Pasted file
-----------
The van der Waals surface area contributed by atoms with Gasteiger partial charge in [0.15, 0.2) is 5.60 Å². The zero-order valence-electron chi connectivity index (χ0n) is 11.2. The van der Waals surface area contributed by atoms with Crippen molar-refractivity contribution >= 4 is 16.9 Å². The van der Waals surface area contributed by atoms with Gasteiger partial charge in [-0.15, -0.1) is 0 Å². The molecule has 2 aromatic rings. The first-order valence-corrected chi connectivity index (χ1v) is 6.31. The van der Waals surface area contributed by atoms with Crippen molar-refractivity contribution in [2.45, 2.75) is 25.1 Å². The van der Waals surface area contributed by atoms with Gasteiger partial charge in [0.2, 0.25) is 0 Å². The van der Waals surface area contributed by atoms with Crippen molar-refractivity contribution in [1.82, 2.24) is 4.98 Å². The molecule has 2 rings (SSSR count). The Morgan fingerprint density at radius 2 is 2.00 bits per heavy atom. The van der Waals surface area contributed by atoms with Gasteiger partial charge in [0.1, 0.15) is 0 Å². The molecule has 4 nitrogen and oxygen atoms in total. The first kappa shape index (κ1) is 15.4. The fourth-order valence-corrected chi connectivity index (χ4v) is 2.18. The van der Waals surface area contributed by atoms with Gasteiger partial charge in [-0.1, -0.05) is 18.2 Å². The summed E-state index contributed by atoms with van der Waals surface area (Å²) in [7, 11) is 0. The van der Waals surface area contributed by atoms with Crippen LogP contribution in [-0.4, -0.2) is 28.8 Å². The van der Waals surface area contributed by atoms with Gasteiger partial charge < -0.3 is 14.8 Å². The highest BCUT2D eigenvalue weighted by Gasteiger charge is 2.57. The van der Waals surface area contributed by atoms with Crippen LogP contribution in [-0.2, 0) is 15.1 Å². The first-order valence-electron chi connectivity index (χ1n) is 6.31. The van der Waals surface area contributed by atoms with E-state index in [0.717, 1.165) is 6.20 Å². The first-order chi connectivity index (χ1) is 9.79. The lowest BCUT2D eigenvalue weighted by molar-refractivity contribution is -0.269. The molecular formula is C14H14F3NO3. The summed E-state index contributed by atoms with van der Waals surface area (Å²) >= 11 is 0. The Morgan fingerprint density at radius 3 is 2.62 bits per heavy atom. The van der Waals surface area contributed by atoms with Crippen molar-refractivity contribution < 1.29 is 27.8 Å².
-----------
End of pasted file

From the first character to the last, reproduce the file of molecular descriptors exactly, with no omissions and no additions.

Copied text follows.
The van der Waals surface area contributed by atoms with Gasteiger partial charge in [0.15, 0.2) is 5.60 Å². The zero-order valence-electron chi connectivity index (χ0n) is 11.2. The van der Waals surface area contributed by atoms with Crippen molar-refractivity contribution >= 4 is 16.9 Å². The van der Waals surface area contributed by atoms with Gasteiger partial charge in [-0.15, -0.1) is 0 Å². The molecule has 2 aromatic rings. The first-order valence-corrected chi connectivity index (χ1v) is 6.31. The van der Waals surface area contributed by atoms with Crippen molar-refractivity contribution in [2.45, 2.75) is 25.1 Å². The van der Waals surface area contributed by atoms with Gasteiger partial charge in [0.2, 0.25) is 0 Å². The van der Waals surface area contributed by atoms with Crippen molar-refractivity contribution in [1.82, 2.24) is 4.98 Å². The molecule has 2 rings (SSSR count). The Morgan fingerprint density at radius 2 is 2.00 bits per heavy atom. The van der Waals surface area contributed by atoms with Gasteiger partial charge in [0.1, 0.15) is 0 Å². The molecule has 4 nitrogen and oxygen atoms in total. The first kappa shape index (κ1) is 15.4. The fourth-order valence-corrected chi connectivity index (χ4v) is 2.18. The van der Waals surface area contributed by atoms with Gasteiger partial charge in [-0.1, -0.05) is 18.2 Å². The summed E-state index contributed by atoms with van der Waals surface area (Å²) in [7, 11) is 0. The van der Waals surface area contributed by atoms with Crippen LogP contribution in [-0.4, -0.2) is 28.8 Å². The van der Waals surface area contributed by atoms with Gasteiger partial charge < -0.3 is 14.8 Å². The highest BCUT2D eigenvalue weighted by Gasteiger charge is 2.57. The van der Waals surface area contributed by atoms with Crippen LogP contribution in [-0.2, 0) is 15.1 Å². The first-order valence-electron chi connectivity index (χ1n) is 6.31. The van der Waals surface area contributed by atoms with E-state index in [0.717, 1.165) is 6.20 Å². The first-order chi connectivity index (χ1) is 9.79. The lowest BCUT2D eigenvalue weighted by molar-refractivity contribution is -0.269. The molecular formula is C14H14F3NO3. The summed E-state index contributed by atoms with van der Waals surface area (Å²) >= 11 is 0. The Morgan fingerprint density at radius 3 is 2.62 bits per heavy atom. The van der Waals surface area contributed by atoms with Crippen molar-refractivity contribution < 1.29 is 27.8 Å².